Without wanting to be misunderstood, let me say unashamedly that I love the grand old hymns. Throughout my Christian life, I have treasured their historic statements of the church’s faith, having committed many of them to memory.
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They have been my dearest companions in dark hours of loneliness and discouragement and my greatest encouragers in times of celebration and adoration.
And while I’m the first to admit that while there’s nothing holy about a hymnal per se, hymns remain an important part of our Christian heritage. Why?
The conflict between the urgent and the important is inescapable. How easy to get the two confused! It is common for us to think that by staying busy and working hard we’re dealing with the important things.
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But that is not necessarily the case. Those things most urgent rarely represent things that are most important. And therein lies the reason so many people today feel such a lack of satisfaction after working so hard and for so many hours each day.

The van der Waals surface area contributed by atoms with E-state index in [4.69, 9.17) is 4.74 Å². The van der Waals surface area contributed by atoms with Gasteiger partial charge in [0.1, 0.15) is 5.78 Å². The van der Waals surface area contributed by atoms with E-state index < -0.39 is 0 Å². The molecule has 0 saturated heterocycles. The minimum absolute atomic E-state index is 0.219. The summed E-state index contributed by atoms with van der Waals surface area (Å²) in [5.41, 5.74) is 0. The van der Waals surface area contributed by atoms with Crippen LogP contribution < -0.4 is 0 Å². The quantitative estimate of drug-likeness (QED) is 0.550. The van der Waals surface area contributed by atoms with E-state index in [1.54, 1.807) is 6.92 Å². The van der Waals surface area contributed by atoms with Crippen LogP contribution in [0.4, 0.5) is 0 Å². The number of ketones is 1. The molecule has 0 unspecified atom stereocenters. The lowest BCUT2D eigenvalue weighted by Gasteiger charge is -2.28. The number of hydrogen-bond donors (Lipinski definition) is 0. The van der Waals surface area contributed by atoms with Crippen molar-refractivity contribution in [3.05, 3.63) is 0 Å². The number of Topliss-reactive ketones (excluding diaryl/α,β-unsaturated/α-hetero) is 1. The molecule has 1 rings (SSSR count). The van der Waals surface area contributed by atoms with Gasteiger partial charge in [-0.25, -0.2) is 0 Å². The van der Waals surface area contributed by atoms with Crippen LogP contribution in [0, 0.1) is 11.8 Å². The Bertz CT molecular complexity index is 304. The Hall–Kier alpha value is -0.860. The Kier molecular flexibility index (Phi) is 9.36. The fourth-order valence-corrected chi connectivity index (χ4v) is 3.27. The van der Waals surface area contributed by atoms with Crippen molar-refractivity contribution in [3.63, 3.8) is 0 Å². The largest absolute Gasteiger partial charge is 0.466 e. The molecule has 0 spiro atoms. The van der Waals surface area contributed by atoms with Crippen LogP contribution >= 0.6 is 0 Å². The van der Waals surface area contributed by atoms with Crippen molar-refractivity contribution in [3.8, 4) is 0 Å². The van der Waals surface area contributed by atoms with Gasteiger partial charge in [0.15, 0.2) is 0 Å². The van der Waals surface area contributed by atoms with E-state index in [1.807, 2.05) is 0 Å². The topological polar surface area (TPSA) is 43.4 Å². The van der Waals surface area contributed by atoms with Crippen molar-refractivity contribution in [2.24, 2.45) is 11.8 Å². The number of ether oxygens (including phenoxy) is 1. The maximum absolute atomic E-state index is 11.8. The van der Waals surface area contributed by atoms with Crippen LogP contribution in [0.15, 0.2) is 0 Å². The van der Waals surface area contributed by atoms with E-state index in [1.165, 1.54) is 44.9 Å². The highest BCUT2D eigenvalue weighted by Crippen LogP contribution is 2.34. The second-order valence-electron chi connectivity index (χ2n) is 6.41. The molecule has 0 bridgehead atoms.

Not only is that frustration true in the world in which we live, it is all-the-more true in the church. When we substitute the urgent for the important in the church of Jesus Christ, we emphasize . . .
When America’s thirty-fourth president, Dwight D. Eisenhower, began his administration, he instructed his aides and his executive assistant that there should be only two stacks of papers placed on his desk in the Oval Office.
By Юкатан (Own work) [Public domain], via Wikimedia Commons
The first would be a stack of those things that were urgent, and only the extremely urgent. The other was to be a stack of the important, and only the extremely important.
He said years later that it was interesting to him how rarely the two were one in the same. He was right.
The conflict between the urgent and the important is inescapable. How easy to get the two confused! Staying busy and working hard can make us feel as if we’re managing the important. But that’s not necessarily the case.